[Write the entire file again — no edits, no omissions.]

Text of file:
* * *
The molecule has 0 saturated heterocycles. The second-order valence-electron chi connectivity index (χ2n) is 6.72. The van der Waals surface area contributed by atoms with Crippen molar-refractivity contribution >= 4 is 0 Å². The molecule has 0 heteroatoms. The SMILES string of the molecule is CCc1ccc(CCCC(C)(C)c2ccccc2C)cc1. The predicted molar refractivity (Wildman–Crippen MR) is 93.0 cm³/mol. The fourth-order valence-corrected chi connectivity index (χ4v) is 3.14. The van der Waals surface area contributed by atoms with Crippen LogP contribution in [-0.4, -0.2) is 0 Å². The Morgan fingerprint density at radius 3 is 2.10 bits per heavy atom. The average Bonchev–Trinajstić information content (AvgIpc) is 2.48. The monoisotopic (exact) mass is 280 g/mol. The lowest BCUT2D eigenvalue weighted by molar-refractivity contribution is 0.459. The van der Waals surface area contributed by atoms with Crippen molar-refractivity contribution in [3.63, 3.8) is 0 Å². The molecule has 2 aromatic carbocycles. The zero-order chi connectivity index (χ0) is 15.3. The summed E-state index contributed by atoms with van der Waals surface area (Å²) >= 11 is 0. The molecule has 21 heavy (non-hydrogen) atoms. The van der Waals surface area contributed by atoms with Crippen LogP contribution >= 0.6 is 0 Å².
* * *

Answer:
The molecule has 0 saturated heterocycles. The second-order valence-electron chi connectivity index (χ2n) is 6.72. The van der Waals surface area contributed by atoms with Crippen molar-refractivity contribution >= 4 is 0 Å². The molecule has 0 heteroatoms. The SMILES string of the molecule is CCc1ccc(CCCC(C)(C)c2ccccc2C)cc1. The predicted molar refractivity (Wildman–Crippen MR) is 93.0 cm³/mol. The fourth-order valence-corrected chi connectivity index (χ4v) is 3.14. The van der Waals surface area contributed by atoms with Crippen LogP contribution in [-0.4, -0.2) is 0 Å². The Morgan fingerprint density at radius 3 is 2.10 bits per heavy atom. The average Bonchev–Trinajstić information content (AvgIpc) is 2.48. The monoisotopic (exact) mass is 280 g/mol. The lowest BCUT2D eigenvalue weighted by molar-refractivity contribution is 0.459. The van der Waals surface area contributed by atoms with Crippen molar-refractivity contribution in [3.63, 3.8) is 0 Å². The molecule has 2 aromatic carbocycles. The zero-order chi connectivity index (χ0) is 15.3. The summed E-state index contributed by atoms with van der Waals surface area (Å²) >= 11 is 0. The molecule has 21 heavy (non-hydrogen) atoms. The van der Waals surface area contributed by atoms with Crippen LogP contribution >= 0.6 is 0 Å².